You May Want To Skip The Splenda
Before you sweeten your coffee with the contents of a little yellow packet, read this. A popular artificial sweetener known as sucralose and marketed as Splenda can adversely affect how some people metabolize sugar, according to a new study from researchers at Washington University in St. Louis. The study compared overweight people with normal sugar metabolism to see how they reacted when they were given either water or sucralose—about as much as is in one can of diet soda—to drink before a glucose challenge test, which involves drinking a glucose mixture and then having blood taken at multiple intervals. Researchers found a kind of insulin-and-blood-sugar roller-coaster scenario. People’s blood sugar levels peaked higher if they got sucralose, rather than water, before the glucose challenge test. Insulin levels also climbed higher. And, a few hours into the test, at the lowest blood sugar point, sucralose consumption led to lower blood sugar levels than did water, which can set the stage for carb cravings. “Everyone got the same amount of glucose, both times, but their bodies secreted much more insulin when they got sucralose first,” says M. Yanina Pepino, PhD, the study’s main researcher. Insulin is needed for the body to use sugar for energy, but too much is harmful, Dr. Pepino says. High blood levels of insulin keep fat from being broken down for energy, making it hard to lose weight. And chronically high insulin levels can lead to insulin resistance, a precursor to type-2 diabetes. Does that mean that people who drink diet soda all the time are setting themselves up for type-2 diabetes? No one knows, Dr. Pepino says. However, in two large population studies, consumption of non-nutritive sweeteners (think all of those pastel packets at your local coffee Continue reading >>
Intermittent Fasting, Cortisol And Blood Sugar
There’s been a lot of discussion about the benefits of intermittent fasting (IF) in the paleo community lately. Paul Jaminet mentions it’s role in boosting the immune system in his book, The Perfect Health Diet, and IF can also be helpful for those trying to lose weight and tune their metabolism. From an evolutionary perspective, intermittent fasting was probably the normal state of affairs. There were no grocery stores, restaurants or convenience stores, and food was not nearly as readily available or easy to come by as it is today. Nor were there watches, schedules, lunch breaks or the kind of structure and routine we have in the modern world. This means it’s likely that our paleo ancestors often did go 12-16 hours between meals on a regular basis, and perhaps had full days when they ate lightly or didn’t eat at all. So, while I agree that IF is part of our heritage, and that it can be helpful in certain situations, I don’t believe it’s an appropriate strategy for everyone. Why? Because fasting can elevate cortisol levels. One of cortisol’s effects is that it raises blood sugar. So, in someone with blood sugar regulation issues, fasting can actually make them worse. I’ve seen this time and time again with my patients. Almost all of my patients have blood sugar imbalances. And it’s usually not as simple as “high blood sugar” or “low blood sugar”. They often have a combination of both (reactive hypoglycemia), or strange blood sugar patterns that, on the surface, don’t make much sense. These folks aren’t eating a Standard American Diet. Most of them are already on a paleo-type or low-carb diet. Yet they still have blood sugar issues. In these cases, cortisol dysregulation is almost always the culprit. When these patients try intermittent fas Continue reading >>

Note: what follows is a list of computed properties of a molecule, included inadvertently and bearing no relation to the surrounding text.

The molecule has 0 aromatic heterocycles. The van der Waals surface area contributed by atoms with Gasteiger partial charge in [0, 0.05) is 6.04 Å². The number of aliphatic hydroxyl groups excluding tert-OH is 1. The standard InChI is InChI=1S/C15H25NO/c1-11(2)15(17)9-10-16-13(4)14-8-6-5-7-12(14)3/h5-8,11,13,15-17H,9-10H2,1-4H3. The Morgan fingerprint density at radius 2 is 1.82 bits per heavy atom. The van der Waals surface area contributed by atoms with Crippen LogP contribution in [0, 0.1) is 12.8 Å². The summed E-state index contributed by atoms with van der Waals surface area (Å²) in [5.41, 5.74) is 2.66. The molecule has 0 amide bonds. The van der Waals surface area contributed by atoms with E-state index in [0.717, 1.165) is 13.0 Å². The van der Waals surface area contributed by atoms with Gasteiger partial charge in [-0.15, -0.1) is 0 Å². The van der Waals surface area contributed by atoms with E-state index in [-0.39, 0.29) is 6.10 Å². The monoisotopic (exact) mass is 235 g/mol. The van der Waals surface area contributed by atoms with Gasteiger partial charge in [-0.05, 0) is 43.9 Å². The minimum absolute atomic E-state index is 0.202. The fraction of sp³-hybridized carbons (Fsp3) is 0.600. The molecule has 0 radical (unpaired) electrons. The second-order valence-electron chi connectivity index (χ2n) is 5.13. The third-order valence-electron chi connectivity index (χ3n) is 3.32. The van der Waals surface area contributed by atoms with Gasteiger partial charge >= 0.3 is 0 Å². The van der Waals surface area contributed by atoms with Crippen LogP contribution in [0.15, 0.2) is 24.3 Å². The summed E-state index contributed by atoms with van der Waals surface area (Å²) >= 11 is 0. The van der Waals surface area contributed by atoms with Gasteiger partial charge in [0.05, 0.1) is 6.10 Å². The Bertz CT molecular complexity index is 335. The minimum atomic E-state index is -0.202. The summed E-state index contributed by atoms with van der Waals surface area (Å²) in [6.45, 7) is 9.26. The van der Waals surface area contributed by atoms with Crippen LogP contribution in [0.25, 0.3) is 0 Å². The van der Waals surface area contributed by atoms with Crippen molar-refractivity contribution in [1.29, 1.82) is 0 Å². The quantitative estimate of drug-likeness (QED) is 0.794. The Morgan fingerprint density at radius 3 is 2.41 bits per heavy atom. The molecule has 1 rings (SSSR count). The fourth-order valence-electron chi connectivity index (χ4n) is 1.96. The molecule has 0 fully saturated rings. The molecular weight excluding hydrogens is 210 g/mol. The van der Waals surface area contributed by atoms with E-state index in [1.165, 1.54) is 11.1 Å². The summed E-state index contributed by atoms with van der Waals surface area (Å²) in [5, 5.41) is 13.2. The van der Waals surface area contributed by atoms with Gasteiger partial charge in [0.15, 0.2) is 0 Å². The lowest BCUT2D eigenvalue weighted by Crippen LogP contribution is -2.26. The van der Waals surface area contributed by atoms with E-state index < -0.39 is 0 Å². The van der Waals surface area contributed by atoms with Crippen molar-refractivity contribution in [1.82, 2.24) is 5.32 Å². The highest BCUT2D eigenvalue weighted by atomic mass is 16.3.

Nine Reasons Your Blood Sugar Can Go Up
Diet is the primary way diabetics control the level of sugar in our blood. Doing so, however, is not simple. Here are 9 reasons why blood glucose levels can increase. In order to prevent type 2 diabetes destroying our bodies, we diabetics need to control the glucose floating around in our bloodstream. Many of us are succeeding in doing so by the diets we eat. Sometimes however our diets do not work very well and our blood sugar readings rise for reasons we cannot fathom easily. This may be because of a lack of knowledge of how certain foods or other things can affect the level of glucose in our blood. Here are 9 typical reasons why our blood sugar can rise unexpectedly: caffeine sugar-free food fat-heavy food bagels sports drinks dried fruits a bad cold or flu stress steroids and diuretics Caffeine Drinking coffee, black tea, green tea, and energy drinks, all containing caffeine, has been associated with a small, but detectable rise in blood sugar levels, particularly after meals. This can happen, even if you drink black coffee with zero calories. Two to three cups a day (250mg of caffeine) can have this effect. In one experiment conducted on 10 people with type 2 diabetes, the subjects were given capsules of caffeine (the equivalent of four cups), rather than coffee. This increased their blood glucose levels by up to 8%. But how caffeine raises blood sugar has not been figured out yet. The irony is that coffee, both caffeinated and decaffeinated, has other components that reduce blood glucose, and coffee has been associated with a reduced risk of developing type 2 diabetes. Each person reacts differently to drinks containing caffeine, so it’s best to track your own responses to this little kicker and figure out for yourself whether the effect of caffeine on your bloo Continue reading >>